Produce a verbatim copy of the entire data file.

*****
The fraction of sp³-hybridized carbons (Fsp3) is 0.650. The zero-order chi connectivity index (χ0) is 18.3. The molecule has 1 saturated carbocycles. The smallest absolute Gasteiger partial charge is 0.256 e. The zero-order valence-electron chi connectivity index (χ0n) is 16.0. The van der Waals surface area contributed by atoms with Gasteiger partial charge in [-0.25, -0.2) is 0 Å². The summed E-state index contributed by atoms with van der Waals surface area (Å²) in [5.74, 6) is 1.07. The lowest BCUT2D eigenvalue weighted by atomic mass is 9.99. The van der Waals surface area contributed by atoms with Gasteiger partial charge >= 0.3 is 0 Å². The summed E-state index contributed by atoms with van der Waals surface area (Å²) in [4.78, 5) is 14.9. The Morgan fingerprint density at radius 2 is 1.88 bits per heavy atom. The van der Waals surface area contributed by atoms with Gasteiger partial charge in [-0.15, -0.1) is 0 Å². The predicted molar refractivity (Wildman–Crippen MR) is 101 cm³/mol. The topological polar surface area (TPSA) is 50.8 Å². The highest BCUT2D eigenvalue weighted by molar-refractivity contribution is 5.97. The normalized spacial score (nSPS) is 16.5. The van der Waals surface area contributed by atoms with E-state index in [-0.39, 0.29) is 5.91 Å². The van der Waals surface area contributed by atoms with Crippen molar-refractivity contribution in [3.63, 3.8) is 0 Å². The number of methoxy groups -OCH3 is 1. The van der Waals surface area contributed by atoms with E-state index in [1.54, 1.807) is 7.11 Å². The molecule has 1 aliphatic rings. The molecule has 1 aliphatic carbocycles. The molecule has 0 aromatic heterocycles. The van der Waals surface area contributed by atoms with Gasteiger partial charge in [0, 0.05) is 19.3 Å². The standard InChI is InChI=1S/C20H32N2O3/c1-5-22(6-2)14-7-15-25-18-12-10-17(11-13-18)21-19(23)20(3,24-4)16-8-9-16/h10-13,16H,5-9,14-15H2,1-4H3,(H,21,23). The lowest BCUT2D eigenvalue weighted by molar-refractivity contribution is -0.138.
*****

The fraction of sp³-hybridized carbons (Fsp3) is 0.650. The zero-order chi connectivity index (χ0) is 18.3. The molecule has 1 saturated carbocycles. The smallest absolute Gasteiger partial charge is 0.256 e. The zero-order valence-electron chi connectivity index (χ0n) is 16.0. The van der Waals surface area contributed by atoms with Gasteiger partial charge in [-0.25, -0.2) is 0 Å². The summed E-state index contributed by atoms with van der Waals surface area (Å²) in [5.74, 6) is 1.07. The lowest BCUT2D eigenvalue weighted by atomic mass is 9.99. The van der Waals surface area contributed by atoms with Gasteiger partial charge >= 0.3 is 0 Å². The summed E-state index contributed by atoms with van der Waals surface area (Å²) in [4.78, 5) is 14.9. The Morgan fingerprint density at radius 2 is 1.88 bits per heavy atom. The van der Waals surface area contributed by atoms with Gasteiger partial charge in [-0.15, -0.1) is 0 Å². The predicted molar refractivity (Wildman–Crippen MR) is 101 cm³/mol. The topological polar surface area (TPSA) is 50.8 Å². The highest BCUT2D eigenvalue weighted by molar-refractivity contribution is 5.97. The normalized spacial score (nSPS) is 16.5. The van der Waals surface area contributed by atoms with E-state index in [-0.39, 0.29) is 5.91 Å². The van der Waals surface area contributed by atoms with Crippen molar-refractivity contribution in [3.63, 3.8) is 0 Å². The number of methoxy groups -OCH3 is 1. The van der Waals surface area contributed by atoms with E-state index in [1.54, 1.807) is 7.11 Å². The molecule has 1 aliphatic rings. The molecule has 1 aliphatic carbocycles. The molecule has 0 aromatic heterocycles. The van der Waals surface area contributed by atoms with Gasteiger partial charge in [0, 0.05) is 19.3 Å². The standard InChI is InChI=1S/C20H32N2O3/c1-5-22(6-2)14-7-15-25-18-12-10-17(11-13-18)21-19(23)20(3,24-4)16-8-9-16/h10-13,16H,5-9,14-15H2,1-4H3,(H,21,23). The lowest BCUT2D eigenvalue weighted by molar-refractivity contribution is -0.138.